This service, again, is free, and does its job perfectly. Cian Kinsella, Digiprove’s CEO, told me they’re going to improve the way the plugin works, to make it dynamically create the certificate HTML code inside the post (it’s currently hardcoded, with CSS styling done inside the tags), and he also anticipated that, after this change has been done, they will be probably adding a feature I requested, that is a sort of “older certificates drawer”, thanks to which the reader can access the links to the older timestamps of the previous revisions of your page which reside on their servers, and are currently lost (the links, not the certificates); this will greatly improve the functionality of the plugin for those who prefer updating their older posts with newer info, instead of opening new posts.
By the way, even if Cian is CEO of two different companies, and I don’t know his daily schedule but I suppose it should be pretty busy, he still managed to personally reply to my mails to Digiprove’s support, which is good!

  This article has been Digiproved

reCAPTCHA Input error: Invalid referer and WordPress

Just today someone (thank you) pointed out there was an error with the recaptcha plugin in my WordPress comments. Checking it out, that “Input error: Invalid referer” is a generic error noone has ever pointed out to a single cause.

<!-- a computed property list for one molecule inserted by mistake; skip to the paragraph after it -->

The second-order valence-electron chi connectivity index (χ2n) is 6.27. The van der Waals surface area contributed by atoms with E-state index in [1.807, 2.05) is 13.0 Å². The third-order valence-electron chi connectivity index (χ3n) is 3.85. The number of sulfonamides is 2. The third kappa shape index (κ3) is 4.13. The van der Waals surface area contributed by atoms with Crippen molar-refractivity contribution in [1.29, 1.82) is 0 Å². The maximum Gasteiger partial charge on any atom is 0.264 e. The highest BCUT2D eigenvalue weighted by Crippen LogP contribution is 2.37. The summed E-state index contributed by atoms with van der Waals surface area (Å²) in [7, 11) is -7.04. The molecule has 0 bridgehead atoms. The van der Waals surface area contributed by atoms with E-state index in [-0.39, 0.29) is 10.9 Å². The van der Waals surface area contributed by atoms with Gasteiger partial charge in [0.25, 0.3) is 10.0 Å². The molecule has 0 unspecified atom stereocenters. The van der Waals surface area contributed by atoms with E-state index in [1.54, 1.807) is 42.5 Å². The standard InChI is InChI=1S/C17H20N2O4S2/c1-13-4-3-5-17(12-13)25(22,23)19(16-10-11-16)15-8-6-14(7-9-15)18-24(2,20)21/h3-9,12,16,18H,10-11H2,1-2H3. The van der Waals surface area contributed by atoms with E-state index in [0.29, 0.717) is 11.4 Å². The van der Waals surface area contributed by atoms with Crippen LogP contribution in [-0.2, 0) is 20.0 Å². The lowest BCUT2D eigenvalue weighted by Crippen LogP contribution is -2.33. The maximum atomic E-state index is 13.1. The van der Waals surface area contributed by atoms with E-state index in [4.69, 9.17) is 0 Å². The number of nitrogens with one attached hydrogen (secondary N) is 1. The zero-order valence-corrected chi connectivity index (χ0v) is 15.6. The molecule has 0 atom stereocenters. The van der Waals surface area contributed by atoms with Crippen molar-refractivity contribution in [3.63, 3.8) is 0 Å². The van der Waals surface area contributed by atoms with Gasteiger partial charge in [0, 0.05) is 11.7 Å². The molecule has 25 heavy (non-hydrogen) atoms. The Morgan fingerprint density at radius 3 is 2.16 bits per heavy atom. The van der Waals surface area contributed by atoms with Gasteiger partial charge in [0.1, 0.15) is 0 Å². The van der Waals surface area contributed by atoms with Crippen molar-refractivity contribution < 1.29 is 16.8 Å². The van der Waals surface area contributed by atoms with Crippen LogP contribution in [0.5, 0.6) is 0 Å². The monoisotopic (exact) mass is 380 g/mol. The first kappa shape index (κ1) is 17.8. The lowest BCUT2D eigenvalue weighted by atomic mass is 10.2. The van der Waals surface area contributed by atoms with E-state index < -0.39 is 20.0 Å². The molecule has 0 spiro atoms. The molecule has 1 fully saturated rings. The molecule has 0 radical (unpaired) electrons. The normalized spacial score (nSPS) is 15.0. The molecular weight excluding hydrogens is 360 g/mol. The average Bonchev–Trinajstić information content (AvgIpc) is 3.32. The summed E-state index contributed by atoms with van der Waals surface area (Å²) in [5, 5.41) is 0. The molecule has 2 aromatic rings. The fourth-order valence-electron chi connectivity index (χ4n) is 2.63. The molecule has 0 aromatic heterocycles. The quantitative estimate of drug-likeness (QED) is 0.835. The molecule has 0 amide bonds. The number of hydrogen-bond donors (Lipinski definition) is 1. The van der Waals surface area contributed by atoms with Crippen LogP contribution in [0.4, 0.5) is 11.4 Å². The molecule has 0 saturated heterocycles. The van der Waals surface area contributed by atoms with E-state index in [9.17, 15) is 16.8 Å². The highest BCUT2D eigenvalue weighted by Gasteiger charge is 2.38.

At first I made sure the keys used by the reCAPTCHA plugin were correct, and created a brand new website domain in the reCAPTCHA admin panel, and updated the values in the plugin settings. That way, I could see the captcha image correctly when loaded while being logged in, but as soon as I logged out the error was back there. I checkd the page source, and I noticed the “challenge” value of the HTML line that called the external javascript was different from the public key I updated in the plugin settings.

After some thinking, it turns out that the WP Super Cache plugin in some cases interferes with reCAPTCHA plugin, as it caches the old plublic key value which of course makes reCAPTCHA mad. Clearing the cache, thus reloading the whole page, solved the problem, and the captcha image was back there to be solved.

  This article has been Digiproved

How to fix Fatal error: Allowed memory size exhausted in WordPress 3

This error is nothing new, per se, as far as I know it was present also in previous versions of wordpress (I’m a fresh new user and I’ve been using v3+ for more than I’ve been with 2.9.7 (first one I installed).
When this error occurred in previous versions, all you needed to do was open the [WORDPRESS FOLDER] > wp-settings.php file, and change the maximum allowed allocable ram from there. And that’s what most guides still tell you to do now, leaving you stranded as that line you need to change is not there anymore.
What you see though, is that at the beginning of the wp-settings.php file there is a line that says:

require( ABSPATH . WPINC . '/default-constants.php' );

which pretty much says it all, unless you are not the least bit PHP savvy (hence, this guide is for you).
All you need to do is open the [WORDPRESS FOLDER] > wp-includes > default-constants.php file, and change the line:

define('WP_MEMORY_LIMIT', '32M');

into

define('WP_MEMORY_LIMIT', '40M');

or anything of your liking (may be 36M, 48M, or whatever depending on your setup); obviously, the lower the better for the performance of your server, especially if you’re on a shared hosting.

  This article has been Digiproved